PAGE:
13 850 °C1200 °C1450 °C1900 °C Max application temperature Very good High temperature stability (cycles) NOPossibleNO Voids, inclusions NO-WhiteYESNO-BlackNO-White Transparency NOYES Glass adhesion (from tests performed) Density (g/cm 3 ) Thermal Conduct. (W/mK) Very good  =0.004*10 -6 K -1 Probably not very good Good  =0.01*10 -6 K -1 Good (quantitative data not available) CTE homogeneity 2.0 *10 -6 K *10 -6 K *10 -6 K *10 -6 K -1 CTE (RT to 1000°C) Knoop Hardness (HK 0.1/20) Elastic Modulus (Gpa) Zerodur K20 Quartz Technical HP SiCHP AluminaProperty  70 K€  60 K€  100 K€  60 K€ Mould Cost (  0.7m) Several metersDifficultSectors brazing Scalability to 1.5 m Only Schott Many producers Material availability 3D machine + Patch map Interferometer surface map 3D machine + Patch map 3D machine + Patch map Mould characterization <10 Å< 5 Å Å Microroughness Slower than quartz FastVery slowSlow Polishability / figuring GoodVery goodIn green body Machinability

14 Temperature gradients must be avoided! R(  T)=R 0 (1+  *  T) CTE mismatch between mould and glass: CTE homogeneity of the mould: 0.1  m/m K  7  m T slump  F=-2*(F 2 /  )*  T (T back -T front ) Glass sheet face-to-face thermal gradient: Considerations on critical aspects: Materials choice and procurement

15 Alumina moulds Quartz moulds SiC moulds Considerations on critical aspects: Materials choice and procurement From tests performed: -Alumina, Quartz and SiC show sticking to the glass -K20 doesn’t stick up to 660°C

16 A good trade-off is the Zerodur K20 for the mould coupled with the Borofloat 33 glass, both from Schott (Germany) It offers:  CTE near to that of the Borofloat 33  A very high CTE homogeneity, a very important parameter  No sticking attitude to the glass. Doesn’t need antisticking layer for the temperatures used up to now in the experiments  The scalability is not a problem  The characterization of a non transparent mould using a 3D machine + a spherical master is a well known and trusted technique  The cost of the finished mould is not far from those made in the other materials (except for the Silicon Carbide) Considerations on critical aspects: Materials choice and procurement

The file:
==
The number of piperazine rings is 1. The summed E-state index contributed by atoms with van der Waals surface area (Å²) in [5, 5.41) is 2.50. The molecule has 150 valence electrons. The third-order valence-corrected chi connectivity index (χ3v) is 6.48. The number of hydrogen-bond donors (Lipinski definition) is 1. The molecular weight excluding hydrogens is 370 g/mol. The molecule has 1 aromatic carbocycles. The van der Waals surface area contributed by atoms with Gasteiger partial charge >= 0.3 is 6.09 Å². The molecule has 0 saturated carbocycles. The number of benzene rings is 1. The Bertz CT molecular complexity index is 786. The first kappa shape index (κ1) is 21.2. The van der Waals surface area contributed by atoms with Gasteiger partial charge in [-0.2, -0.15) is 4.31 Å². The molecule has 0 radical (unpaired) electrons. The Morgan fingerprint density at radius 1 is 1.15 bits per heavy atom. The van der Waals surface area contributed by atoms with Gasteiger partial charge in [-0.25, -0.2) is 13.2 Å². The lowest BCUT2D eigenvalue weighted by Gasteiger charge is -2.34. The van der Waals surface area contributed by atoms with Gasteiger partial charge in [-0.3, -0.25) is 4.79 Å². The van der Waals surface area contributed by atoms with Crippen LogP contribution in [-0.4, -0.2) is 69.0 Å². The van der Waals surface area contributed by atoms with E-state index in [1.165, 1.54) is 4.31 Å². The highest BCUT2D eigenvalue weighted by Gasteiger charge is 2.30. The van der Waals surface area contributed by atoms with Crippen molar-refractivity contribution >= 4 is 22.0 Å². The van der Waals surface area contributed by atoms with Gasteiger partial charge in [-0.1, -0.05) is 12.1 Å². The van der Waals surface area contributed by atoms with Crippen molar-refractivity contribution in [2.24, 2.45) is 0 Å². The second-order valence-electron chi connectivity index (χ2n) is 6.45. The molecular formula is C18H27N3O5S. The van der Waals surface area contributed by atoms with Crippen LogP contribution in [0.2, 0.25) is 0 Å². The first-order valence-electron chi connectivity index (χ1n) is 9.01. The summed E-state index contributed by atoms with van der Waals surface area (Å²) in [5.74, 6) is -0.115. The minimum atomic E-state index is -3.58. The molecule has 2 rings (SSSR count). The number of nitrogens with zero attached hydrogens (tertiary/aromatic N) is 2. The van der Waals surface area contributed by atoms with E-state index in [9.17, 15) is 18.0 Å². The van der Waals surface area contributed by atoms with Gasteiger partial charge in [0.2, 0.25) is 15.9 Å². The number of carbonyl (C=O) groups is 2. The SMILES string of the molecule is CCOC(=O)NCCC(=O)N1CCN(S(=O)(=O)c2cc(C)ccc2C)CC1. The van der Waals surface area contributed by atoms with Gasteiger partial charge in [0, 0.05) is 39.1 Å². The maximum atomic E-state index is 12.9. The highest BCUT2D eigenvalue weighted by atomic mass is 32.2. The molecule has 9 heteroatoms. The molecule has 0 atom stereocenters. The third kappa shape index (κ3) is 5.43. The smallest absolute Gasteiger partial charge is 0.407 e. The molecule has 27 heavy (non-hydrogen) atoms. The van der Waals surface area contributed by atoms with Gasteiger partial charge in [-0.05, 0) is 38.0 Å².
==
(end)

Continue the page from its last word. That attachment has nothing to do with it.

17 Considerations on critical aspects: Materials choice and procurement

18 Considerations on critical aspects: The optical test bench This support use an air cushion to sustain the shell weight during the measurement, a number of load cells provide the fixed points. The gap between the edge of the glass and the wall of the support is sealed with a ferrofluid, it’s maintained in the proper position by a magnetic strip. The air is injected in the bottom cavity until the readout from the load cells reach predetermined values. Then the glass shape is interferometrically measured. Load cell Actuator Fixed point Magnetic strip Air inlet Canestrari et al. – SPIE Proc S

19 Dressing with white coat, hair cap, shoes cover, face mask, gloves Deep cleaning and paint peel-off Considerations on critical aspects: Set-up of a suitable slumping procedure

20 Stacking of glass and mould after the paint is been peeled off glass sheet muffle inside the oven The slumping Crew Considerations on critical aspects: Set-up of a suitable slumping procedure

21 Considerations on critical aspects: Set-up of a suitable slumping procedure

22 - No dust contamination - Very circular pattern of fringes - Slumped also at the edge - Full copy of the mould - Without vacuum - Without deep cleaning - Without pressure - Presence of dust contamination - Very irregular pattern of fringes - Not slumped at the edge - With vacuum - With deep cleaning - With pressure Some examples and results

23 Fringes between mould and glass: very circular and without dust contamination 218 nm rms → /3 rms over 130 mm diam. Interferometric measurement of a slumped glass shell having radius of curvature of 4000 mm, diameter of 130 mm and 2 mm thickness Some examples and results